26 July 2006

Energy Storage and Demand Alignment

In my previous post, I stated that only Solar PV could replace the most expensive 4% of the electricity production in the United States. But there are other technologies that might be competitive for this purpose. One technology is Strorage. The other technology is Demand Alignment.

Hydro pumped water storage is used in some locales to store energy produced by baseload coal and nuclear plants so that it can be dispatched during periods of peak consumption. Of course, it only works in some locations where one can acquire a couple of resevoirs at different heights.

Another technology that is slightly more cost effective as well as being usable in more locales is CAES (compressed air energy storage). This can also be used to time-shift baseload coal and nuclear power. More interesting is to convert wind, which is produced intermittently (and thus is less valuable than baseload or distpatched load) into dispatchable load.

See for example
http://www.princeton.edu/~ssuccar/recent/Succar_NETLPaper_May06.pdf .
The above paper suggests a model of converting Wind into baseload power by placing the CAES close to the point of wind production and then transmitting baseload power over a transmission line to the point of use. Apparently, if you are going to build a long transmission line, you want it to run at a high capacity factor. This is not exactly the approach we want to use for peak shaving.

The dispatchable CAES model probably involves storing energy near the point of use. http://sandia.gov/ess/Publications/Conferences/2002/SCHOENING%20-%20ShortVsLongStorage.pdf
suggests that the this approach would cost around $0.32/kwh when used to replace the most expensive 4% of generated electricity and around $0.15/kwh when used to replace the most expensive 20% of generated electricity. In other words, attempting to store cheap energy during off-peak hours for use during peak hours is about as expensive as current techniques to produce enrgy during peak hours. (Hmmm... the markets seem to work.)

The other approach is demand alignment. We may be able to find applications which are flexible as to when they consume electricity and which currently consume electricity during peak hours and shift their consumption to off-peak hours. California is strongly trying to move in this direction by installing smart meters that support real-time pricing so that market signals can be given to candidate applications. The primary candidate application is water pumping to pressurize municipal water systems and to irrigate crops.

It will take three to five years for California to implement demand alignment. Other localities are farther away. But this is one technology that might slow PV adoption in the U.S. by reducing the cost of electricity generated during periods of peak demand below the cost of PV.



Anonymous texasgrand said...

Since wind is 95% off-peak, storage is essential.

Demand and supply are the major components of the cost of electricity. If we lower peak demand, supply will increase and the cost of power will fall significantly.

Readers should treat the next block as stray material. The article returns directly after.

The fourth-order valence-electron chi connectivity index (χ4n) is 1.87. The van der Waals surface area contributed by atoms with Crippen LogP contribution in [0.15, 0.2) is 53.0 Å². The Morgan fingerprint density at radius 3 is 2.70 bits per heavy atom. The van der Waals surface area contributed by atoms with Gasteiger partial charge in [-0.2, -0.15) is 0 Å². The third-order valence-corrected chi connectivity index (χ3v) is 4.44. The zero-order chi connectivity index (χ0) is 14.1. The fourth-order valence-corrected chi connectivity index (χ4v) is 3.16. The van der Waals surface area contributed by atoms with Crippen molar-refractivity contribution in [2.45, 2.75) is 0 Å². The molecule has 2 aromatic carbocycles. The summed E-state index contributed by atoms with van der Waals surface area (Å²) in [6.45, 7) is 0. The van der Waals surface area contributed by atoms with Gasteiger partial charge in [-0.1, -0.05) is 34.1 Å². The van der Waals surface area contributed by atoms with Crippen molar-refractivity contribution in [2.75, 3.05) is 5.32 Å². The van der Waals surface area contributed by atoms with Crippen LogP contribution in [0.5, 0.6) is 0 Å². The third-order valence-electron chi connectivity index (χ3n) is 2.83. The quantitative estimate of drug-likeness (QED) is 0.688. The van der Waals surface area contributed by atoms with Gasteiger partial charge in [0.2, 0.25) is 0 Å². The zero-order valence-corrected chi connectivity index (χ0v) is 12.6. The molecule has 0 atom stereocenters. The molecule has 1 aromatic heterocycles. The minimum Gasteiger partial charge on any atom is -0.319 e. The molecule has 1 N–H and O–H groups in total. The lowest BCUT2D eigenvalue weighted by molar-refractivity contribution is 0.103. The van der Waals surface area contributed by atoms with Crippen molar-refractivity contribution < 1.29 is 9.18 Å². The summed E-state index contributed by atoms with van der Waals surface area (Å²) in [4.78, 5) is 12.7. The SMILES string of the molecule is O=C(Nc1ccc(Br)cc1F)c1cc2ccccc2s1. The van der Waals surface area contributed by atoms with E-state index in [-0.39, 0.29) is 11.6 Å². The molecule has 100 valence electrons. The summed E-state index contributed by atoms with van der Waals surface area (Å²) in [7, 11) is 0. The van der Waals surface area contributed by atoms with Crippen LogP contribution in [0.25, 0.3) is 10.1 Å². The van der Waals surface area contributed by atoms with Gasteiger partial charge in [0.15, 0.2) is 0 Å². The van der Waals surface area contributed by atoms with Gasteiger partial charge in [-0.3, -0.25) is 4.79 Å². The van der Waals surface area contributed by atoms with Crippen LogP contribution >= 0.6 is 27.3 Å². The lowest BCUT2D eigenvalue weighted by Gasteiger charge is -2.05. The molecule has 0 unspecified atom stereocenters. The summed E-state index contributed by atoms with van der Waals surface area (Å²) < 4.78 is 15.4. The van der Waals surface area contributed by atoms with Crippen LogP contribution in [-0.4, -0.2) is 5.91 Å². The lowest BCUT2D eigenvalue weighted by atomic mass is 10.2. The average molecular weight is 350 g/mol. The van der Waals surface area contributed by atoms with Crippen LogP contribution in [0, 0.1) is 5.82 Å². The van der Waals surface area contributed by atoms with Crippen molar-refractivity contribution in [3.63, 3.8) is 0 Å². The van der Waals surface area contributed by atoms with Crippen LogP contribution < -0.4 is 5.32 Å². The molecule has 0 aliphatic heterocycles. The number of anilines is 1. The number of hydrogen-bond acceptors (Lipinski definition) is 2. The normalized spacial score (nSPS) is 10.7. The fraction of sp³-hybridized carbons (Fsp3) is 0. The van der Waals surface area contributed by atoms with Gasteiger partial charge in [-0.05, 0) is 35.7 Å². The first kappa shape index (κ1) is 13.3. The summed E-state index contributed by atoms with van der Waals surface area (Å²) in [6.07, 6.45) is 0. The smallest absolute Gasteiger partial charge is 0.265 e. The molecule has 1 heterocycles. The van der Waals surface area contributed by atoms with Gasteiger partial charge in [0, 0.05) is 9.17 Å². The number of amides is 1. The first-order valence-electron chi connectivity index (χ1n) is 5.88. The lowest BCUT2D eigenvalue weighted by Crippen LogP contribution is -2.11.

The primary method available to reduce demand is to make ice when electricity is cheap. Melt the ice for air conditioning when electricity is expensive or in high demand. This is a simple alternative to spending billions building new coal fired electric power plants.

Thermal Energy Storage, TES systems have been in use in Texas since the 1920’s in Dallas when three churches installed systems. One of the original applications was to use a small inexpensive compressor to make ice all week long and then melt all that ice to cool the sanctuary for two hours on Sunday. A common TES system is using tank type water heaters (hot thermal storage) to avoid large instantaneous gas or electric water heaters.

So why don’t we find a TES air conditioner in every house and small business? The answer is also simple:
• Most electric rates are averaged so it is not less expensive to buy electricity when it should be cheap and it is not more expensive to buy electricity in high demand periods when the price should be exponentially higher.
• In very round numbers it costs thousands of dollars per kW (or ton of A/C) to fund the construction of electric generation plants, transmission and distribution (TD) infrastructure. There are no mechanisms to divert funds from coal fired generators to funding TES systems in your home or business. The current conservative estimate of avoided costs to build generation, transmission and distribution infrastructure is $1000. per kW per year. This adds up to more than $45,000. over the 15 year life of a 3 ton TES system.
Should we invest $45,000 in new coal generating plants or invest a fraction of that in your home TES system?

If the above economic rationalization isn’t enough to convince you, consider the following additional benefits on TES.
• Running your air conditioner at night to make ice for daytime use is much more efficient because the ambient outside temperature is much lower and you’re a/c unit operates more efficiently.
• Running the generating turbine at night is much more efficient for the same reason, lower nighttime temperatures.
• All power plants run more efficiently when they are fully loaded and demand is predictable.
• Transmission and distribution is more efficient at night.
A massive deployment of TES will postpone the need to build additional power plants for many years and lower the cost of power for consumers. We can land on the moon. Why can’t we make ice?

17 February, 2007 07:49  

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